Are Military Suicide Rate Fueled by Prescription Drug Use
The men and women who serve the United States in the various branches of the armed forces are more likely to take their own lives than to die in combat in recent years. According to a recent report published in The New York Times, the rate of suicide in the United States military has shot up to where it is even higher than among the civilian population. Whereas the civilian suicide rate in 2009 was 18.8 per 100,000 people, the rate of suicide in the armed forces is as high as 21 per 100,000. This represents an enormous increase in the rates of military suicide, up from 10.3 per 100,000 troops in 2002. In 2012, the total number of suicides among military personnel hit an all-time record, with 349 uniformed service-members taking their own lives last year. To put this in perspective, the number of suicides far exceeded the number of soldiers and other uniformed personnel who died in Afghanistan, which was 295.
In recent years, the term “post-traumatic stress disorder” (PTSD) has become something of a buzzword, replacing “shell-shock” and similar nomenclature to denote the phenomenon of combat veterans returning home in a state of emotional disturbance as a result of witnessing — and participating in — the horrors of war. For most of the years during which the military suicide rate has been steadily climbing, for example from 268 in 2008 to last year’s 349, the reason has been suspected to be PTSD, with soldiers being exposed to the stress of urban combat in Iraq and increasingly long and frequent deployments overseas. A recent report published by the Department of Defense (DOD), however, has demonstrated that PTSD is not necessarily to blame for the largest percentage of suicides in the military.
Whereas it was previously assumed that suicide among armed service members was primarily attributable to PTSD suffered by those who had served in combat, the recent DOD study found a startling fact that seems to turn this assumption on its head. Namely, most of the service-members who killed themselves were people who had never been sent to war. Before looking at the DOD’s research into the alarming rates of suicide, it can be seen that the correlation between combat stress and suicide is a false one. After all, suicide is becoming more common in the armed forces at the same time that combat is becoming less common, with the troops withdrawing from Iraq and scaling down operations in Afghanistan at the same time that the suicide rate is climbing. In support of this observation, the DOD reports that 86 percent of the military personnel who committed suicide in the years between 2008 and 2011 had never been in combat. With so many of the men and women who serve our country choosing to end their own lives — at a rate of nearly one for every day of the year — we as a nation must raise the question of why this is becoming so common. Serving in the armed forces should be a way for a person to achieve self respect and earn honor, as well as setting himself or herself on the path towards a successful and stable career. Why are such a large number of military personnel deciding to commit suicide?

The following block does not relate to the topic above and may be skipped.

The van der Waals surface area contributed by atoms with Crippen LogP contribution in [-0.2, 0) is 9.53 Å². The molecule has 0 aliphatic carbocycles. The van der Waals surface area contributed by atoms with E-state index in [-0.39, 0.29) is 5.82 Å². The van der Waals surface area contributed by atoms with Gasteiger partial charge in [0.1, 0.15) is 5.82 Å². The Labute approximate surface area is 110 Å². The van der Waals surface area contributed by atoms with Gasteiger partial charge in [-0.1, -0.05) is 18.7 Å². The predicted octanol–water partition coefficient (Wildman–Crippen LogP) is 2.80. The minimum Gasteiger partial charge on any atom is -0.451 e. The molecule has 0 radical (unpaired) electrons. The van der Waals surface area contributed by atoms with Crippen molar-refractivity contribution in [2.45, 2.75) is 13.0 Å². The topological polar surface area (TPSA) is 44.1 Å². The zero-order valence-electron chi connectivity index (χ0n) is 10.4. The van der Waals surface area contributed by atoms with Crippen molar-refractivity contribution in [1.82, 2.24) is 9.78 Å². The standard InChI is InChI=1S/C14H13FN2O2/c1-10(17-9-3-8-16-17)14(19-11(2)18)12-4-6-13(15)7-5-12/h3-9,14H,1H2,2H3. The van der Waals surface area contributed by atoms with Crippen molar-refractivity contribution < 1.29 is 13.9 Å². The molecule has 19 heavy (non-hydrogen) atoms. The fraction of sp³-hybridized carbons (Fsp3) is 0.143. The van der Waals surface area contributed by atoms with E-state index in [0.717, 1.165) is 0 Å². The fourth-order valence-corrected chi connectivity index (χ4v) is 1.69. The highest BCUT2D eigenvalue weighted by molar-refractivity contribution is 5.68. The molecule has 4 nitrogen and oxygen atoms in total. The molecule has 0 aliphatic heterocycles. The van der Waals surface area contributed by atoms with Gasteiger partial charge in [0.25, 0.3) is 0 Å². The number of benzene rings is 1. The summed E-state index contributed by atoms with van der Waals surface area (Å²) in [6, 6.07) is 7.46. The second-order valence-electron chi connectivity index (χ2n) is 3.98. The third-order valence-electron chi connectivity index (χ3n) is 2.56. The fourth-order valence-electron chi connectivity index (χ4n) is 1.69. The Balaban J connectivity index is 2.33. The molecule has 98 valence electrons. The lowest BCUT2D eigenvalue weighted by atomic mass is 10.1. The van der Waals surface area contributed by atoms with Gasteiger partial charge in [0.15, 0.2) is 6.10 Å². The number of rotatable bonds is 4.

What is Causing the Increase in Military Suicide Rates
A 2010 study performed at Fort Carson, Colorado, involved interviewing 72 service-members who had attempted to commit suicide. Among other things, the researchers asked these men and women why they had chosen to try to take their own lives. Out of a total of 33 possible answers to the question, every single one of the 72 soldiers gave the same response. All of the soldiers had been driven to attempt suicide out of desperation to end their emotional distress. At the same time that military suicides began to increase, another phenomenon was becoming more common in the armed forces: prescription drug abuse.
The National Institute on Drug Abuse (NIDA) reports that in the early 2000s, overall rates of illicit drug use were decreasing. During this period, however, the rates of prescription drug abuse shot up, doubling in the years from 2002 to 2005, and tripling from 2005 to 2008. Abuse of painkillers and sedatives is not the only type of pharmacological problem that may serve as an explanation for the enormous surge in military suicide. According to a report published in Military Times, at least 17 percent of active-duty military personnel are taking antidepressants, as compared with only 10 percent among the civilian population. This, despite the fact that the Food and Drug Administration now requires that pharmaceutical manufacturers place a Black Box warning on the labels for these drugs, specifically cautioning doctors and patients of the proven fact that antidepressants increase the rate of suicide. With so many soldiers, airmen, sailors and corpsmen taking powerful and mind-altering drugs that are known to lead to suicidal thoughts, it should be no surprise to learn that suicide now claims more lives than combat.